Based on decided voters/respondents Conservatives have (89.81%) of decided support currently-- compared to their achievement in the federal general election in January 2006 The Liberals have (77.7%) of decided totals relative to 2006, while the NDP is already (11.5%) ahead of last election with Undecideds yet to come. The Bloc’s current support is (84.3%) of 2006, and the Greens are (73.3%) above 2006.
Public opinion patterns in this ROBBINS poll suggest that voters are looking to the NDP and Greens—far more frequently than they are the two main parties and the Bloc relative to 2006 totals. If Harris Decima numbers are correct than the increases for NDP and Green have increased even higher suggesting that Canadians will punish both the Conservatives and Liberals—suggesting Canadians believe the two main parties were responsible for ‘dysfunctional government’.
If voters/respondents are having difficulty reconciling their political feelings with the economic uncertainty facing the nation (and the world), they have little doubt about “internet and phone companies” who owe millions of dollars to consumers---there isn’t sufficient trust that these companies will do what is right and the majority of voter/respondents in this ROBBINS poll are saying turn over the money. Most of the Undecided’s come from Quebec.
{Anecdotally---I had a contract with TELUS for Internet---on a deal with Dell---service and repair experience was a country mile worse than awful. No management---choices are either escalation—‘pound salt’—CRTC or lawyer. Got Shaw instead—TELUS still insists on charging—for Internet}. Repair guy on fifth call from me—finally says he “won’t send a service guy out because he doesn’t want to get fired”. Finally—a service guy comes out and needs to call another because of a problem prompted by the location of our house. No science—but the ‘rumour mill’ insists the commercials are much better than the rest. Write me at robbins.canada@email.com if you have Internet or phone service complaints.)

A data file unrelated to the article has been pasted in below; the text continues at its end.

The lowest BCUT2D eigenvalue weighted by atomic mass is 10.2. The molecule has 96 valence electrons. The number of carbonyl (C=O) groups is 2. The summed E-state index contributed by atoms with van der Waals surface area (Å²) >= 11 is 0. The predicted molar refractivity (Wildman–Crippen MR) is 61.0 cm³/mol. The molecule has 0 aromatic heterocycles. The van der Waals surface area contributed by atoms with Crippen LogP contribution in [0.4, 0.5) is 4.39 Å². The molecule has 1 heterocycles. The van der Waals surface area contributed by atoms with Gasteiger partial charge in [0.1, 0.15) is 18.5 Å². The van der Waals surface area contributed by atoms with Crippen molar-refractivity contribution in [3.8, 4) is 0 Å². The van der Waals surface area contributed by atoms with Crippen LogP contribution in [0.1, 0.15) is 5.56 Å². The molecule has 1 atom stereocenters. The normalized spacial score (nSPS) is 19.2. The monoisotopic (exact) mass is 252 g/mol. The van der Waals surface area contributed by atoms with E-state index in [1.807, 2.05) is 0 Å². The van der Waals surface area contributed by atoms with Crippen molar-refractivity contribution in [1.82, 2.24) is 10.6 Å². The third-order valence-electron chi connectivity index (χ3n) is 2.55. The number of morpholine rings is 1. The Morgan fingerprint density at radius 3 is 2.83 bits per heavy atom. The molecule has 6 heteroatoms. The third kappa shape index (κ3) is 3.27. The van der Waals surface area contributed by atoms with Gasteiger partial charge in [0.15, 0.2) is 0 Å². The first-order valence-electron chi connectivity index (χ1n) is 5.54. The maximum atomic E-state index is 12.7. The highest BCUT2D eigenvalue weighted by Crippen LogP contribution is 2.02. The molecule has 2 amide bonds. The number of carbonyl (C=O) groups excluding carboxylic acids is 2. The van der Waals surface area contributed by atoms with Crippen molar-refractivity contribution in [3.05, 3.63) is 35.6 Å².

Corporatism is the label given to the relationship between governments and corporations. Often—when bills (laws) are being crafted that relate to business—their input is sought. Many complain that too often these bills are overly influenced by the corporations whose advice is sought in preparing them. Although corporatism isn’t particular to only Conservative governments---it is perceived that way by many in the electorate. The Harper government—which rode the pretty white stallion of accountability into government—has become as grey as Liberals ever were on the subject—and the Prime Minister has lost his BIG edge in this department--. His close ties to former Progressive Conservatives in Ontario including the leader of the current rendition of that party John Tory—and his ties to Ted Rogers---and so on—although not likely known by the average Canadian—serve to reinforce in our minds---particular as mistrust for corporations grow-among the average Canadian--when the overarching theme of the financial meltdown is Greed—which is apparently not good---that the fact that Internet and phone companies would even think Canadians would want them to handle ‘their’ money---like they are government----reveals the true secret to Canadians discontent---they don’t trust the government—and are equally mistrustful of the public service.